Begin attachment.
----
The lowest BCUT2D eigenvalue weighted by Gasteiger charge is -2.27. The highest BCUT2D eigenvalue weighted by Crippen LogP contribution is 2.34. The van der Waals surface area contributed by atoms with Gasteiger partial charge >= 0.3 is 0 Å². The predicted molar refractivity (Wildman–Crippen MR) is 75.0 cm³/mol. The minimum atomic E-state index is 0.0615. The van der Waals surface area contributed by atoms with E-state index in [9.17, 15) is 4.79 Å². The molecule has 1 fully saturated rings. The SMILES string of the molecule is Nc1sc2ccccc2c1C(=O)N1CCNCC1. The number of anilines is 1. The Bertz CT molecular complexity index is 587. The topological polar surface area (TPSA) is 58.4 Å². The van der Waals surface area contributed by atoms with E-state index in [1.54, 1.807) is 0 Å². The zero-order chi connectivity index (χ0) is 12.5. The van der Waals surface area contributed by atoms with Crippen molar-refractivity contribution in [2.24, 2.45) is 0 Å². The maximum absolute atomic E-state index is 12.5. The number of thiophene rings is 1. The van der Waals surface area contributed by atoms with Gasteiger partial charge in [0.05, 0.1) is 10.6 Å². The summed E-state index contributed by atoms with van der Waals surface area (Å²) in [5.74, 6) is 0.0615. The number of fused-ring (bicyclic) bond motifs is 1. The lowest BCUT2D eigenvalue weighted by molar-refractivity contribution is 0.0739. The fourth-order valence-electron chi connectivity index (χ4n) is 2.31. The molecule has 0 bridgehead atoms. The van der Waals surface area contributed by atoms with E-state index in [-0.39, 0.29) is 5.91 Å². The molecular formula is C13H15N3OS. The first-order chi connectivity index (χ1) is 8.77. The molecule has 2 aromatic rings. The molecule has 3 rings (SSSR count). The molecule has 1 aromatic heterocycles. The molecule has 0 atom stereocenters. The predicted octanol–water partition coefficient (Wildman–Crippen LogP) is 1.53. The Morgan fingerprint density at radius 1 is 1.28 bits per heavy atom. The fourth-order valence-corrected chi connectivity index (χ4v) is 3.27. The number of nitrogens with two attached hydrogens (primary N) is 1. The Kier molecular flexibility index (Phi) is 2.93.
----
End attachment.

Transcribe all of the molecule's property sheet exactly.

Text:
The lowest BCUT2D eigenvalue weighted by Gasteiger charge is -2.27. The highest BCUT2D eigenvalue weighted by Crippen LogP contribution is 2.34. The van der Waals surface area contributed by atoms with Gasteiger partial charge >= 0.3 is 0 Å². The predicted molar refractivity (Wildman–Crippen MR) is 75.0 cm³/mol. The minimum atomic E-state index is 0.0615. The van der Waals surface area contributed by atoms with E-state index in [9.17, 15) is 4.79 Å². The molecule has 1 fully saturated rings. The SMILES string of the molecule is Nc1sc2ccccc2c1C(=O)N1CCNCC1. The number of anilines is 1. The Bertz CT molecular complexity index is 587. The topological polar surface area (TPSA) is 58.4 Å². The van der Waals surface area contributed by atoms with E-state index in [1.54, 1.807) is 0 Å². The zero-order chi connectivity index (χ0) is 12.5. The van der Waals surface area contributed by atoms with Crippen molar-refractivity contribution in [2.24, 2.45) is 0 Å². The maximum absolute atomic E-state index is 12.5. The number of thiophene rings is 1. The van der Waals surface area contributed by atoms with Gasteiger partial charge in [0.05, 0.1) is 10.6 Å². The summed E-state index contributed by atoms with van der Waals surface area (Å²) in [5.74, 6) is 0.0615. The number of fused-ring (bicyclic) bond motifs is 1. The lowest BCUT2D eigenvalue weighted by molar-refractivity contribution is 0.0739. The fourth-order valence-electron chi connectivity index (χ4n) is 2.31. The molecule has 0 bridgehead atoms. The van der Waals surface area contributed by atoms with E-state index in [-0.39, 0.29) is 5.91 Å². The molecular formula is C13H15N3OS. The first-order chi connectivity index (χ1) is 8.77. The molecule has 2 aromatic rings. The molecule has 3 rings (SSSR count). The molecule has 1 aromatic heterocycles. The molecule has 0 atom stereocenters. The predicted octanol–water partition coefficient (Wildman–Crippen LogP) is 1.53. The Morgan fingerprint density at radius 1 is 1.28 bits per heavy atom. The fourth-order valence-corrected chi connectivity index (χ4v) is 3.27. The number of nitrogens with two attached hydrogens (primary N) is 1. The Kier molecular flexibility index (Phi) is 2.93.